Berkshire Naturalist Thom Smith takes a summer walk in Dalton.
A sign you may have noticed as you entered this peaceable place we call The Berkshires announces you are in America’s Premier Cultural Result. While this is true, it is also a place of tranquility and natural beauty. Take for instance its waterfalls, some forty of them ranging from gentle tumbles to 40- and 50-foot heights.
Even the gentlest of our cascades is pouring spectacularly following the intense rainfall we have had this July and August.
One central to Berkshire happenings is Wahconah Falls in Dalton and Hinsdale for its historic interest, legend and charm.
Across the brook not far above the crest of the falls, is a pit, the remains of a talc mine now filled at a depth of about 12 feet with water, leaves and decaying vegetation and my unwilling donation of a fine Kodak digital camera when I lost balance and without the quick response of my co-explorer, Tony Costello, might have joined the camera.
In the brook itself are well worn pieces of the soft mineral, visible during times of low water. Possibly from this very mine, ground talc was sold for “talcura powder.” The soapstone variety found was used as “boot driers, bed warmers, and foot warmers for sleighs.” (from The Talc, Soapstone and Asbestos Deposits of Massachusetts by Newton E, Chute)
In the 1970s I would gather samples for Issac Jachobson, a retired clerk of the courts in New York City who taught nature studies at a local camp — and could do so in seven languages. He also had his campers try their hand at carving this soft stone into figurines.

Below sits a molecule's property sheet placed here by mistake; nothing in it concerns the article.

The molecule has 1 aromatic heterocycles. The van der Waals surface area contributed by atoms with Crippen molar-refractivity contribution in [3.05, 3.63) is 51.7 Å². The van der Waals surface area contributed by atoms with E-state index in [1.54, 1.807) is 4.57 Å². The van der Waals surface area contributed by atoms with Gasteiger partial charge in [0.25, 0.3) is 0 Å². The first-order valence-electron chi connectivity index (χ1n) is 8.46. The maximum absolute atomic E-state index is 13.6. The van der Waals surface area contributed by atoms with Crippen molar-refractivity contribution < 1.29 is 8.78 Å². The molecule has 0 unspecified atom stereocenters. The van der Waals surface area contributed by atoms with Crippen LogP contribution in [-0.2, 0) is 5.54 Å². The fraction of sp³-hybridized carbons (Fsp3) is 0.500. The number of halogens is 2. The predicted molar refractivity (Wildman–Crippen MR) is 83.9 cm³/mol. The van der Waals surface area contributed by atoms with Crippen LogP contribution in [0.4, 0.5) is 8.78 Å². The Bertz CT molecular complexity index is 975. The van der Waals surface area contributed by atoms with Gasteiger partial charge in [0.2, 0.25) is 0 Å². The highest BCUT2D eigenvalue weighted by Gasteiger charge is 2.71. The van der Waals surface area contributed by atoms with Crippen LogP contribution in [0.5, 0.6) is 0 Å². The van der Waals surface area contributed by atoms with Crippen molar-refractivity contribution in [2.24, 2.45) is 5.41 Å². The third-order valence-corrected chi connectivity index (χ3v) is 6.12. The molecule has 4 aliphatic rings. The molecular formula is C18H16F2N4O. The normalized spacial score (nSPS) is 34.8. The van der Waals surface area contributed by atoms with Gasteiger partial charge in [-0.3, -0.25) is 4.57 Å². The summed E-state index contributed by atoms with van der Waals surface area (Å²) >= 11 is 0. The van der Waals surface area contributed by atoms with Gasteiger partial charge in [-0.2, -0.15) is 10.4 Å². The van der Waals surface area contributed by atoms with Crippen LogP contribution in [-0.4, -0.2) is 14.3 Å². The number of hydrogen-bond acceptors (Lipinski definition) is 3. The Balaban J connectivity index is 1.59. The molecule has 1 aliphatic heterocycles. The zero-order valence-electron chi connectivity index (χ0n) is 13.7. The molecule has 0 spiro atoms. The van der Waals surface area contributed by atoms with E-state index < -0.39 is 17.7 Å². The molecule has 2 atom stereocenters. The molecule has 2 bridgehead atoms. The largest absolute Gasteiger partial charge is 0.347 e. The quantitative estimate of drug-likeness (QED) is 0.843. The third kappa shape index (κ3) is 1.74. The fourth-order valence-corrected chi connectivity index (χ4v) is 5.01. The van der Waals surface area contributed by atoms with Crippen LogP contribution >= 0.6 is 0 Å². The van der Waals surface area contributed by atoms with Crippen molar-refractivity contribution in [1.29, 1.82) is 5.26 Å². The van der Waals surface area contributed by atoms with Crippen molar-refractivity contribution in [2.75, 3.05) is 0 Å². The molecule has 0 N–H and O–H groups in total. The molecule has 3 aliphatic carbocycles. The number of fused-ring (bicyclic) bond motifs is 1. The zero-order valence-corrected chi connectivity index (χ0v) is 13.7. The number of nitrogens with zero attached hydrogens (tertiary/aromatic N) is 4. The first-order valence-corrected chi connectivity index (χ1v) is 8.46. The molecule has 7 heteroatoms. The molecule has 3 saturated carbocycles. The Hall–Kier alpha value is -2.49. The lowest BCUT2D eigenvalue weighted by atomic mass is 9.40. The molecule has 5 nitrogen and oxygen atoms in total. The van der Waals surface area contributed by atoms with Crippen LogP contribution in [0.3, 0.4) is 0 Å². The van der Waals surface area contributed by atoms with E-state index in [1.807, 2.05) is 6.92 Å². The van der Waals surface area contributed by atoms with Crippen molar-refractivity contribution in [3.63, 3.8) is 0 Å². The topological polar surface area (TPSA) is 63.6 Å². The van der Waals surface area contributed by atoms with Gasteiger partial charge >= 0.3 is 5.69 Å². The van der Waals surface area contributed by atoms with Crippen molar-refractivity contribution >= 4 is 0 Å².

A local story tells a legend of the falls, with names especially familiar to Daltonians, Wahconah and Nessacus (now also the names of local schools):
Nessacus, a young warrior of the Wampanoag-Algonquin, met a woman, Wahconah, where the water falls. It was 1676, and they fell in love.
She came from southeast Connecticut; following a war with the English, her people followed what is the Housatonic River today and found a small stream near a waterfall in what is today Berkshire County. And competition came from a leader of the Kanien’keháka (Mohawk), Yonnongah, who admired her.
To Get There: From the junction of Routes 8 and 9 in Dalton bear left onto Route 9 for 2.3 miles to North Road. Turn right and drive 0.1 mile to Wahconah Rd. Bear right).3 mile to parking lot.
From the parking lot walk to the southeast corner of the lot, to the left corner nearest to sound of falling water, take the left path down. It is a bit safer than the right one.
There are paths following the brook up the falls on the left. Stay clear of the boulders overhanging the falls and the brook. Swimming is no longer allowed and there are no sanitary facilities nor charge. Most waterfalls are dangerous to climb; this is no exception, and beware of ticks as you would elsewhere.